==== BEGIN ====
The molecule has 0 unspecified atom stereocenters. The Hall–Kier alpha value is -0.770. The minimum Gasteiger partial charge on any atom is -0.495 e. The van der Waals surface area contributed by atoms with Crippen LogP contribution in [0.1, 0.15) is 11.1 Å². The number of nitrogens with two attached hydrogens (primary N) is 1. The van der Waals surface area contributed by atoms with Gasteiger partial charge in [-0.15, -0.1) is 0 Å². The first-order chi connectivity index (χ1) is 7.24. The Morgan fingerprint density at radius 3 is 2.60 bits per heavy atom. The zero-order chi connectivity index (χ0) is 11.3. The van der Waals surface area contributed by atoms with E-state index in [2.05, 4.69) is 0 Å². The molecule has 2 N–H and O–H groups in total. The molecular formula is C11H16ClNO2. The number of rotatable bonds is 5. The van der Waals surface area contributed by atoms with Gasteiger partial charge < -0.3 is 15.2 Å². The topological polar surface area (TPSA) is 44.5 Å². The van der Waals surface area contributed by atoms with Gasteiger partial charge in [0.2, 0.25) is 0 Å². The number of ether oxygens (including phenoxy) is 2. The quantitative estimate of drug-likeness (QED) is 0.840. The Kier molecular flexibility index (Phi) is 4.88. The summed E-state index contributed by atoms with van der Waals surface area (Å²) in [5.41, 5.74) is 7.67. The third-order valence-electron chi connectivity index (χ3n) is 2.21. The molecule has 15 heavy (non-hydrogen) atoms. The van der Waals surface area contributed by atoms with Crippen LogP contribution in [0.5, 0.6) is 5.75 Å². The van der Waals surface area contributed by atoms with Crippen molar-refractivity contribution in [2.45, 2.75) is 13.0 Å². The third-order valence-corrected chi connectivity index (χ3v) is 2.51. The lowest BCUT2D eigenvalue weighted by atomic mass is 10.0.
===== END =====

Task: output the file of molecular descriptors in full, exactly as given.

The molecule has 0 unspecified atom stereocenters. The Hall–Kier alpha value is -0.770. The minimum Gasteiger partial charge on any atom is -0.495 e. The van der Waals surface area contributed by atoms with Crippen LogP contribution in [0.1, 0.15) is 11.1 Å². The number of nitrogens with two attached hydrogens (primary N) is 1. The van der Waals surface area contributed by atoms with Gasteiger partial charge in [-0.15, -0.1) is 0 Å². The first-order chi connectivity index (χ1) is 7.24. The Morgan fingerprint density at radius 3 is 2.60 bits per heavy atom. The zero-order chi connectivity index (χ0) is 11.3. The van der Waals surface area contributed by atoms with E-state index in [2.05, 4.69) is 0 Å². The molecule has 2 N–H and O–H groups in total. The molecular formula is C11H16ClNO2. The number of rotatable bonds is 5. The van der Waals surface area contributed by atoms with Gasteiger partial charge < -0.3 is 15.2 Å². The topological polar surface area (TPSA) is 44.5 Å². The van der Waals surface area contributed by atoms with Gasteiger partial charge in [0.2, 0.25) is 0 Å². The number of ether oxygens (including phenoxy) is 2. The quantitative estimate of drug-likeness (QED) is 0.840. The Kier molecular flexibility index (Phi) is 4.88. The summed E-state index contributed by atoms with van der Waals surface area (Å²) in [5.41, 5.74) is 7.67. The third-order valence-electron chi connectivity index (χ3n) is 2.21. The molecule has 15 heavy (non-hydrogen) atoms. The van der Waals surface area contributed by atoms with Crippen LogP contribution in [0.5, 0.6) is 5.75 Å². The van der Waals surface area contributed by atoms with Crippen molar-refractivity contribution in [2.45, 2.75) is 13.0 Å². The third-order valence-corrected chi connectivity index (χ3v) is 2.51. The lowest BCUT2D eigenvalue weighted by atomic mass is 10.0.